A company will create different ID numbers for its employees. Senior-level employees will receive 4-digit ID numbers, and junior level employees will receive 5-digit ID numbers. If the first digit of any ID number cannot be zero, and if no digits will be repeated in any ID number, what is the ratio of the total number of senior level ID numbers possible to the total number of junior level ID numbers possible?

A. 1/12
B. 1/6
C. 1/4
D. 1/3
E. 1/2


When we read this question, the important takeaway are

1. The first digit of any ID number will not be 0.
2. Every Senior-level employee will have a 4-digit ID number
3. Every Junior-level employee will have a 5-digit ID number
4. No digits can be repeated in any employee's ID number

The total number of Senior-Level employees possible is 9*9*8*7
Similarly, the total number of Junior-Level employees possible is 9*9*8*7*6

Hence, the ratio of Senior-level employee ID's to Junior-level employee ID's is \(\frac{9*9*8*7}{9*9*8*7*6} = \frac{1}{6}\) (Option B)
_________________

Stay hungry, Stay foolish

2017-2018 MBA Deadlines

Class of 2020: Rotman Thread | Schulich Thread
Class of 2019: Sauder Thread

Intern
Intern
avatar
B
Joined: 28 Jul 2016
Posts: 14
Location: India
GMAT 1: 680 Q50 V32
GPA: 3.97
Re: A company will create different ID numbers for its employees. Senior [#permalink]

Show Tags

New post 29 Jan 2018, 10:08
Ratio = total ways to form ID for seniors/ total ways to form ID for junior
= 9*9*8*7/9*9*8*7*6
=1/6
Hence B
Expert Post
Target Test Prep Representative
User avatar
S
Status: Head GMAT Instructor
Affiliations: Target Test Prep
Joined: 04 Mar 2011
Posts: 1986
Re: A company will create different ID numbers for its employees. Senior [#permalink]

Show Tags

New post 30 Jan 2018, 10:15
Bunuel wrote:
A company will create different ID numbers for its employees. Senior-level employees will receive 4-digit ID numbers, and junior level employees will receive 5-digit ID numbers. If the first digit of any ID number cannot be zero, and if no digits will be repeated in any ID number, what is the ratio of the total number of senior level ID numbers possible to the total number of junior level ID numbers possible?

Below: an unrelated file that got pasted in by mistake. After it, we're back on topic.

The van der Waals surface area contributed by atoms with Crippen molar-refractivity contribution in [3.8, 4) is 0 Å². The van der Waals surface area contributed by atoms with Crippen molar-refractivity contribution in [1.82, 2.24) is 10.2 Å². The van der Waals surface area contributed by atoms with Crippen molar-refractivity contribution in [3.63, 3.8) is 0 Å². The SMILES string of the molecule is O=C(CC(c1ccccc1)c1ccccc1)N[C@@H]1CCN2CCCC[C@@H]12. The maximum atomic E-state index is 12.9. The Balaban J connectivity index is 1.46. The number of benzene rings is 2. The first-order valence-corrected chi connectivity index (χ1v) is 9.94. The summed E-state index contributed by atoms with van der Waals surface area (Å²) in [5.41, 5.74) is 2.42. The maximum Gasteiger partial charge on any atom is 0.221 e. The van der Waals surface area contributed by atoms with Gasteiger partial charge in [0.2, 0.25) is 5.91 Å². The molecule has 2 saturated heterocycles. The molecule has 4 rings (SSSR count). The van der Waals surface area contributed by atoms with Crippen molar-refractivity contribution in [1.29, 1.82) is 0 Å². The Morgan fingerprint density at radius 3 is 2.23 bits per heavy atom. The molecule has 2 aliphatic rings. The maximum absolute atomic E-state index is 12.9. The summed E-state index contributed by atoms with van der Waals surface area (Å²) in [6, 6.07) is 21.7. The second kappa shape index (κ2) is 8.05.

A. 1/12
B. 1/6
C. 1/4
D. 1/3
E. 1/2


The first digit of a senior-level ID number can be any of the 9 digits 1-9, inclusive (can’t be zero). The second digit can be any of the 10 digits (0-9, inclusive), but it can’t be a repeat of the previous digit. Thus, there are 9 possibilities. The third digit can not repeat either of the two previous digits, so there are only 8 possibilities. The fourth digit cannot repeat any of the previous digits, so there are 7 possibilities. Thus, we have a total of 9 x 9 x 8 x 7 possible senior-level IDs.

Determination of the possible number of junior-level IDs is identical to the process for senior-level IDs, except there are 5 numbers in the junior-level ID: 9 x 9 x 8 x 7 x 6 possibilities.

Thus, the ratio of the number of senior level IDs to junior level IDs is:

(9 x 9 x 8 x 7)/(9 x 9 x 8 x 7 x 6) = 1/6

Answer: B
_________________

Jeffery Miller
Head of GMAT Instruction

GMAT Quant Self-Study Course
500+ lessons 3000+ practice problems 800+ HD solutions

Re: A company will create different ID numbers for its employees. Senior   [#permalink] 30 Jan 2018, 10:15
Display posts from previous: Sort by

A company will create different ID numbers for its employees. Senior

  new topic post reply Question banks Downloads My Bookmarks Reviews Important topics  


GMAT Club MBA Forum Home| About| Terms and Conditions| GMAT Club Rules| Contact| Sitemap

Powered by phpBB © phpBB Group | Emoji artwork provided by EmojiOne

Kindly note that the GMAT® test is a registered trademark of the Graduate Management Admission Council®, and this site has neither been reviewed nor endorsed by GMAC®.